I spend a lot of time searching text files. More accurately, I spend a lot of time searching nested directories of text files. For source code, I know I should use Ctags, but I’ve never quite made the switch.
For plain text files (books, articles, stories, weblog entries, notes, contracts, et cetera), I’m still a GNU grep fan.
I spent a few hours in the past week editing a book manuscript and producing well-formed and valid DocBook XML. (I wrote two books in DocBook XML. While it’s a great file format for producing a book, it’s a face-stabbingly hateful format for actually writing a book.) Unfortunately, the conversion process to DocBook revealed some problems in the source material. In specific, certain links from one part of the manuscript to others were invalid.
I needed to find and fix the dangling links in all fifteen book chapters, spread out in several dozen individual files. Grep and a little bit of command-line magic made the task much, much easier. I ended up with the pattern:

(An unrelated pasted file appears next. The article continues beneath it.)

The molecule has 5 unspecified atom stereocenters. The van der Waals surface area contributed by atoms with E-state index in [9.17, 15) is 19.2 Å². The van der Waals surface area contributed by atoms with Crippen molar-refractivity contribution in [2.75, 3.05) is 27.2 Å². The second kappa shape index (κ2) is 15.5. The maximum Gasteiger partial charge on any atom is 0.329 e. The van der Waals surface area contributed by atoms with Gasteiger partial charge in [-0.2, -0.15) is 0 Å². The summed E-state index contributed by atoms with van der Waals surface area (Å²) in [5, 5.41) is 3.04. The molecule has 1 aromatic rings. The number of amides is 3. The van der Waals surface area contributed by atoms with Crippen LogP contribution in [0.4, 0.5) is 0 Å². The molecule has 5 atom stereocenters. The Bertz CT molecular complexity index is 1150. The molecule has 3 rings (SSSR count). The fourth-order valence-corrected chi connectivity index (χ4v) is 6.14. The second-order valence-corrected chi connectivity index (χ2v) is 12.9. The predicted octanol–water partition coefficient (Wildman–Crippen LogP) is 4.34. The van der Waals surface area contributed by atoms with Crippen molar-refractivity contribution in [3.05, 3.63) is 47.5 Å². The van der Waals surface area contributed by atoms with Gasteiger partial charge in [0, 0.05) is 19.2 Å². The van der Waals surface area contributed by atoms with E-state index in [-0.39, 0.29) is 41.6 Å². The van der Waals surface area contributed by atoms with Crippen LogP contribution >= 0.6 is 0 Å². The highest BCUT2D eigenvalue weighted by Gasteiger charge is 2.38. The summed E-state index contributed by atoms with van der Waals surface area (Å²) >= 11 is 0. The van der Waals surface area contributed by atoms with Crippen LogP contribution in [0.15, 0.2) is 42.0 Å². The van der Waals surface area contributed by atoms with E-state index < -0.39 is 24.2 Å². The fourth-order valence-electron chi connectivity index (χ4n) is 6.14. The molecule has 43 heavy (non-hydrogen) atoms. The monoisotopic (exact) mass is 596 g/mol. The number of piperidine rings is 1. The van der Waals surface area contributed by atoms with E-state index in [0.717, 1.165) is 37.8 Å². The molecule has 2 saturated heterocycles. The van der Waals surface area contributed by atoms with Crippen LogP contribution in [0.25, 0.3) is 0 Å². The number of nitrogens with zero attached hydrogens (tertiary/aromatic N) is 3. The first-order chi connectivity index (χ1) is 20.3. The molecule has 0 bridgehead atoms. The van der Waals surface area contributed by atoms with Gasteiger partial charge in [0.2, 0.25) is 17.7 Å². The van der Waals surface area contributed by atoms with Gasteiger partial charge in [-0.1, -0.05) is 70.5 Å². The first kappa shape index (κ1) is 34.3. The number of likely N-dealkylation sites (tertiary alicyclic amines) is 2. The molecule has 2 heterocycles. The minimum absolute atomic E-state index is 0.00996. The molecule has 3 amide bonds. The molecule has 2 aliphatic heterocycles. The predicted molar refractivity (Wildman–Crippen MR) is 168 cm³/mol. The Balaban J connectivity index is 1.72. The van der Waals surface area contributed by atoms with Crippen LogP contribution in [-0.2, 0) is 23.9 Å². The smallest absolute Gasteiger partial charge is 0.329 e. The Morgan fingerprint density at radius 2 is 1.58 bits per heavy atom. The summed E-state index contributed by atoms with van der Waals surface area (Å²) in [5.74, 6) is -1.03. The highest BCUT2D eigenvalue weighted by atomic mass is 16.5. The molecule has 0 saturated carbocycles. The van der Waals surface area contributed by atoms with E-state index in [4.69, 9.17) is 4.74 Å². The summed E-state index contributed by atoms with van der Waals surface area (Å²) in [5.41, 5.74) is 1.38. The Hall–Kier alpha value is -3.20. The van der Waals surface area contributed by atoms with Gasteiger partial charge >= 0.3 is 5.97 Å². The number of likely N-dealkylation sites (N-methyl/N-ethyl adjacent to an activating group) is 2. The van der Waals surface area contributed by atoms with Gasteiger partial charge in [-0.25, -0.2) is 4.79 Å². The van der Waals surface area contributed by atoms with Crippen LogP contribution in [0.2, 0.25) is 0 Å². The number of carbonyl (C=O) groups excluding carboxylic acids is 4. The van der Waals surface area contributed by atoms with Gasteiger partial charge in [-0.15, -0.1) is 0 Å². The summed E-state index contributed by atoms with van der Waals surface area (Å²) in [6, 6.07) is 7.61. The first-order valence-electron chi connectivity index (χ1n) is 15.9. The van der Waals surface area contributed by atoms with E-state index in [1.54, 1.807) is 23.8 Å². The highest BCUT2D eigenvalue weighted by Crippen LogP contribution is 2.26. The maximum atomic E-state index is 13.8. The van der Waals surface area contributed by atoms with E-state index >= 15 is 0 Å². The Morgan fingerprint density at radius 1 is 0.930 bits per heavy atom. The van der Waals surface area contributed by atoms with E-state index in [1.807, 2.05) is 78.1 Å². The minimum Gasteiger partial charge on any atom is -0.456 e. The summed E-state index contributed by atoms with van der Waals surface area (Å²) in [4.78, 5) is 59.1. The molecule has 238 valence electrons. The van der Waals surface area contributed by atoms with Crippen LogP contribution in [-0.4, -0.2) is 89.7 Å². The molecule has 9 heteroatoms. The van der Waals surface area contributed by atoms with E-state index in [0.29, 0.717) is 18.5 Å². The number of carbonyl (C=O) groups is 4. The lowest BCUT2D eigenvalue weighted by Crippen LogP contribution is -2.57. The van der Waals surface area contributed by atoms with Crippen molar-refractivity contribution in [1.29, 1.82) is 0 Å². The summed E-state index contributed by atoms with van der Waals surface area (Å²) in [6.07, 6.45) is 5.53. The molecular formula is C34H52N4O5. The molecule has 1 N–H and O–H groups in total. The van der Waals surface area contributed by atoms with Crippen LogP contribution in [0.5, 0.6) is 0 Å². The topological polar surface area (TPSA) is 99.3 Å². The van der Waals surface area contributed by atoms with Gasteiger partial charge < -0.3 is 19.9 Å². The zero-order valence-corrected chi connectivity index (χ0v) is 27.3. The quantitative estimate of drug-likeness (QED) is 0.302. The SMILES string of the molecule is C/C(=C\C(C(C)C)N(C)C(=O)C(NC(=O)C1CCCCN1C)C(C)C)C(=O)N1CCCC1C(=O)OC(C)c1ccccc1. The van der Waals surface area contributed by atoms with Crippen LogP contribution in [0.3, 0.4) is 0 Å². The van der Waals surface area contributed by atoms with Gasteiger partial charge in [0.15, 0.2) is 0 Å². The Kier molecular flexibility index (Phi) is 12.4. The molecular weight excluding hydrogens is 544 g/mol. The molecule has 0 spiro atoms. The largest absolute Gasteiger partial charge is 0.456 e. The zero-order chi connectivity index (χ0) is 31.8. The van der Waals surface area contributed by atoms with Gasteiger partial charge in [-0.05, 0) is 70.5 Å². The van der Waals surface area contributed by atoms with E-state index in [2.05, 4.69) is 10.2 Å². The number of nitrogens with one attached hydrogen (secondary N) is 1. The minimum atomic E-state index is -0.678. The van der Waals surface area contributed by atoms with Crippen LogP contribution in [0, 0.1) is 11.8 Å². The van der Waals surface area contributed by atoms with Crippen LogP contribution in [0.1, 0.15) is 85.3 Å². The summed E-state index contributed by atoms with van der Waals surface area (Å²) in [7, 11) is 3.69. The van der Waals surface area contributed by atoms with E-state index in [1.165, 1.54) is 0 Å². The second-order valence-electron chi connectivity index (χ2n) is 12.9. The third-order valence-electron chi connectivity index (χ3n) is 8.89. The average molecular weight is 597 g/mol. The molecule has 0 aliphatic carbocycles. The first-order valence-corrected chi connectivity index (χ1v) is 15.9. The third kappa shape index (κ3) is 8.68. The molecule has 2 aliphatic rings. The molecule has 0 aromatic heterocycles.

vi $( grep -l 'L<refactoring_strategies>' ?_*/*.pod)
That is, search all of the .pod files in directories whose names start with one character and an underscore. For all of those files which contain a link to an anchor named
refactoring_strategies, print their names. Open that list of files in Vim.
I still had to edit plenty of text, but finding only the files I needed saved me a tremendous amount of time. Throw in grep’s
-r (recurse into subdirectories) and
-i (use a case-insensitive match) switches, and I’m very happily productive.
Thank you to everyone who’s contributed to grep and GNU grep through the years. Your work helps me work, every day.